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Colombian General Strike



This dossier provides a snapshot of the human rights violations that have taken place against participants in the Colombian National Strike (Paro Nacional) that started on 28 April 2021.

The strike began in response to a hugely unpopular tax reform that would see ordinary people paying for the COVID-19 recovery but has since become a mass movement expressing deep frustration and discontent over mass poverty and social exclusion of vast sectors of society. Recent figures indicate that 42.5% of Colombians live in poverty and over 15% are experiencing extreme poverty. Even though the tax reform bill has been formally withdrawn following a vote in Congress, Colombians recognise the country is in the midst of a deep social and political crisis requiring immediate and structural solutions.

One month into the strike…

Pintadas de protesta en una avenida de la ciudad de Cali, el 8 de mayo. CAMILO ROZO – El País.

As of 28 May 2021, human rights organisations have reported that at least 60 people have been killed, at least 43 of those allegedly by police forces, with many more injured. There are 46 reported cases of sexual violence, over 1,388 cases of arbitrary arrests and 46 cases of eye injuries, 165 cases of shootings by the police and 2 police officers killed.

These harrowing numbers come amidst widespread reports of the use of live firearms against unarmed civilians, and indiscriminate violence against citizens participating in protests – with acts of vandalism from unidentified individuals being used as justification for massive military deployment in Colombian cities, especially in Cali.

The dossier covers a range of human rights abuses perpetrated against protestors, but especially against those young people in the Primero Linea (Front Line) of the demonstrations.

For example, since 14 May, the first accounts of the existence of mass graves in the rural areas of the municipalities of Buga and Yumbo (Valle del Cauca Department), where the bodies of many young people from Cali were being taken according to the report published by Equipo Juridico y Humanitario N21 on the 23rd of May. The report also details the full names of 120 people reported missing.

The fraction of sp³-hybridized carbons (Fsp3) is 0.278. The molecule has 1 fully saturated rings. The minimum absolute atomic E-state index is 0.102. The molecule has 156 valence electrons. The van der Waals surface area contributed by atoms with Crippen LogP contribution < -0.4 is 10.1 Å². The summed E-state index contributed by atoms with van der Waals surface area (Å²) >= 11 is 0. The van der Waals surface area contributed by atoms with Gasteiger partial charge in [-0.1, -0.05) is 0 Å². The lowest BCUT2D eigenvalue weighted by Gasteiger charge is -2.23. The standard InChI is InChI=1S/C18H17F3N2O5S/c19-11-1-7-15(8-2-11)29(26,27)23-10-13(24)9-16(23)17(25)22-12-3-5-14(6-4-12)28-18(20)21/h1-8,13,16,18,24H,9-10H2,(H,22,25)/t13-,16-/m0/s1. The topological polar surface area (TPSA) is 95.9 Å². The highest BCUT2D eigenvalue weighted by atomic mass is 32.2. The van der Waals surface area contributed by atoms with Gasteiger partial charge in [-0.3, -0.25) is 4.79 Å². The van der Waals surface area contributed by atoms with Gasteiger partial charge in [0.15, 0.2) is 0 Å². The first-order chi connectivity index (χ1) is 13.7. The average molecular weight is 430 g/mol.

The UK’s Responsibility


We call on the UK government, the European Parliament, UN Human Rights Office, the Inter-American Commission on Human Rights and the International community and multilateral organisations with an interest in Colombia’s peace and sustainable development, to put pressure upon the Colombian government to stop the human rights violations taking place during the national strike that began on 28 April.

As well as the concern for the mass violations of human rights, we believe that the current crisis should be of particular concern to the British parliament. The UK has significant economic interests in Colombia, and UK multinational companies operating in the country have been major beneficiaries of previous tax reform by the government of President Duque in 2019, while many stand accused of human rights abuses associated with their operations.

Furthermore, a penholder of the Colombian peace process at the UN Security Council and a consistent supporter of the peace deal, the UK government plays a particularly important role in ensuring that the Colombian government upholds its commitment to basic human rights and the rule of law, two key pillars of the peace agreement.

We are particularly concerned about the training that the UK’s College of Policing has been providing to the Colombian police force over the past three years. This training is being provided despite the appalling human rights record of the Colombian police force, despite the country being one of 30 “human rights priority countries” identified by the UK Foreign, Commonwealth and Development Office. The College has refused to provide any details about the nature of this training the number of police officers involved, the cost, or where it took place.